My name is Ben Carlson-Oakes, a husband, a triathlete and I suffer from depression.

Snowden Xtreme Challenge 2013

This is a write up of an endurance challenge I did as part of a Fisher & Paykel team.

Dearest colleagues please make a drink and allow me to take 10 mins of your day to recount an epic tale of courage, fortitude and men in leggings.

Friday 14th June
From all corners of the country we came and drove through typical Friday rush hour traffic. I myself made excellent time until I arrived upon the M62 and her 50mph zones followed by several 40mph zones and never ending queues. Communication from the other F&P crew members confirmed similar traffic ordeals and all our scheduled arrival times were being delayed by 1-2 hours. On entering Wales the weather decided to alter and the sunny evening changed into driving rain and strong winds, by the time I arrived at the Royal Victroia Hotel, Llanberis the storm had fully set in. Myself and Michael were the first to arrive and optimistically checked in to wait for the rest. Jess, Jade, Sam & Joe were next to arrive. Jess was very quick to get out pictures of her ‘puppies’ for all to see. Briefing for the race was at 9pm and just before arrived Kate with two forlorn and weary travellers, Mr King and Mr Dibley, the latter looking very pale and tired. A bout of Portuguese food poisoning had took its toll on Nick while a hastily eaten McChicken burger was not settling well with Ross.

The briefing revealed the full enormity of our challenge. On paper it looked manageable but seeing the route plotted on 3-D maps with highlighted safety issues became very sobering. We stood at the back listening intently as the chief marshall read out the weather report for race day, “Heavy rain and strong winds throughout the day with a small chance of sunny spells”. Perfick. Laura, James & Bex arrived and we hurried upstairs to ration out the food and equipment to each team and went to bed to sleep the sleep of the condemned!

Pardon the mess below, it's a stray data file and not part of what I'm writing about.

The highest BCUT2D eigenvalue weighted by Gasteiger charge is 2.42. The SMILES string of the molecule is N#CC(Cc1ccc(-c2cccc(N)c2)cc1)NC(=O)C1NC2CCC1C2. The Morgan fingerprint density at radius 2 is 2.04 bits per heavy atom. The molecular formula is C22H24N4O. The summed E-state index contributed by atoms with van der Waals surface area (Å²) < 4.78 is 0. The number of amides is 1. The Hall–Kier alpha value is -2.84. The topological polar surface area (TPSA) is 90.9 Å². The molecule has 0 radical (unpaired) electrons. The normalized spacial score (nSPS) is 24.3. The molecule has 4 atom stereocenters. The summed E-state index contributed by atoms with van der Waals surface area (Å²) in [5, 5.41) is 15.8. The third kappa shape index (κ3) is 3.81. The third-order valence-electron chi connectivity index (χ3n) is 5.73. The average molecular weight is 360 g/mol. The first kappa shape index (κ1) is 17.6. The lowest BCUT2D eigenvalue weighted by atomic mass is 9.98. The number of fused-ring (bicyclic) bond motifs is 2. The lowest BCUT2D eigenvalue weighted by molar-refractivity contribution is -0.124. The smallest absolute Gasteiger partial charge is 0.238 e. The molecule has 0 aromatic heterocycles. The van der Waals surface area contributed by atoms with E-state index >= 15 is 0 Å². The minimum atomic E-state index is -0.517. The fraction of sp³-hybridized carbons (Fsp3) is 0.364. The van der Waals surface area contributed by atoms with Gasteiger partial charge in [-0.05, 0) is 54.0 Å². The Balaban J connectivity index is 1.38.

Saturday 15th June 05:00
We awoke to the sound of water cascading from gutters and rain hammering at the windows. On inspection it was as bad as it sounded! Breakfast was a hurried affair with each of us attempting eat anything to maintain energy levels for the day ahead. Kate forced Ross to eat breakfast, he managed 3 mouthfuls of muesli and then sacked it off for a coffee and a cigarette; the true breakfast of champions. Bikes were issued, kit bags packed and everyone readied to walk to the transition area to store our equipment. Then it happened, the rain stopped. It was still cloudy and slightly nippy but the rain had stopped, at last a good sign. After racking our bikes we walked to the start line of the Snowdon leg. This in itself proved a challenge, the road was steep, very steep, in fact it was more like a tarmac’d wall! Kate ingeniously discovered that walking up backwards prevented excess strain on your calfs ; not just a pretty face that one.

We some how managed to be on the front of the start line and behind us were some fit looking lads with all the gear but definitely some idea. As they started us off these lads started to run, then ran some more and kept running until they were out of sight; nobody likes a show off. It was obvious even at this stage which team was going to win so we consoled ourselves to enjoying the day whatever happened.